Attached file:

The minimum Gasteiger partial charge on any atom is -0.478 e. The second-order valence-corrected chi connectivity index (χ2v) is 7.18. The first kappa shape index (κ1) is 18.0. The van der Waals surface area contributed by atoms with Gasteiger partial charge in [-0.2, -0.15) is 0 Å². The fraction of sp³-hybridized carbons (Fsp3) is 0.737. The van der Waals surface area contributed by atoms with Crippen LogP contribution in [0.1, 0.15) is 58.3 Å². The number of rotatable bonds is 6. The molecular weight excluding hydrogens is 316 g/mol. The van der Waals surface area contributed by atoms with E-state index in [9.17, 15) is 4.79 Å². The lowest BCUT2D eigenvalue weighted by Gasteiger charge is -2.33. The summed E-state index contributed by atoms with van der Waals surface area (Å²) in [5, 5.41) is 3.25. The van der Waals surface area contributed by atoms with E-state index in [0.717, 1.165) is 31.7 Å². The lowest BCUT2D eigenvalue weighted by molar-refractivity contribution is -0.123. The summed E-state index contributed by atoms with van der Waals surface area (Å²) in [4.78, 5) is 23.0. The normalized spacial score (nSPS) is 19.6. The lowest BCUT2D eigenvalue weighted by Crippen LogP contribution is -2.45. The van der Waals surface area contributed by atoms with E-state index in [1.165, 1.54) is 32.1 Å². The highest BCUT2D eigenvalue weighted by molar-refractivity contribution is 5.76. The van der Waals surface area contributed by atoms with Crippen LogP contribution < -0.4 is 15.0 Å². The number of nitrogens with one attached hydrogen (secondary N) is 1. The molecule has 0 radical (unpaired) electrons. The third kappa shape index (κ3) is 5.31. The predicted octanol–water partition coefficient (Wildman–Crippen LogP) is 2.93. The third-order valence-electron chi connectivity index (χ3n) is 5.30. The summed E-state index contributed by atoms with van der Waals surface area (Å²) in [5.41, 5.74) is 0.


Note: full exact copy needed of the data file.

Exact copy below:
The minimum Gasteiger partial charge on any atom is -0.478 e. The second-order valence-corrected chi connectivity index (χ2v) is 7.18. The first kappa shape index (κ1) is 18.0. The van der Waals surface area contributed by atoms with Gasteiger partial charge in [-0.2, -0.15) is 0 Å². The fraction of sp³-hybridized carbons (Fsp3) is 0.737. The van der Waals surface area contributed by atoms with Crippen LogP contribution in [0.1, 0.15) is 58.3 Å². The number of rotatable bonds is 6. The molecular weight excluding hydrogens is 316 g/mol. The van der Waals surface area contributed by atoms with E-state index in [9.17, 15) is 4.79 Å². The lowest BCUT2D eigenvalue weighted by Gasteiger charge is -2.33. The summed E-state index contributed by atoms with van der Waals surface area (Å²) in [5, 5.41) is 3.25. The van der Waals surface area contributed by atoms with E-state index in [0.717, 1.165) is 31.7 Å². The lowest BCUT2D eigenvalue weighted by molar-refractivity contribution is -0.123. The summed E-state index contributed by atoms with van der Waals surface area (Å²) in [4.78, 5) is 23.0. The normalized spacial score (nSPS) is 19.6. The lowest BCUT2D eigenvalue weighted by Crippen LogP contribution is -2.45. The van der Waals surface area contributed by atoms with E-state index in [1.165, 1.54) is 32.1 Å². The highest BCUT2D eigenvalue weighted by molar-refractivity contribution is 5.76. The van der Waals surface area contributed by atoms with Crippen LogP contribution < -0.4 is 15.0 Å². The number of nitrogens with one attached hydrogen (secondary N) is 1. The molecule has 0 radical (unpaired) electrons. The third kappa shape index (κ3) is 5.31. The predicted octanol–water partition coefficient (Wildman–Crippen LogP) is 2.93. The third-order valence-electron chi connectivity index (χ3n) is 5.30. The summed E-state index contributed by atoms with van der Waals surface area (Å²) in [5.41, 5.74) is 0.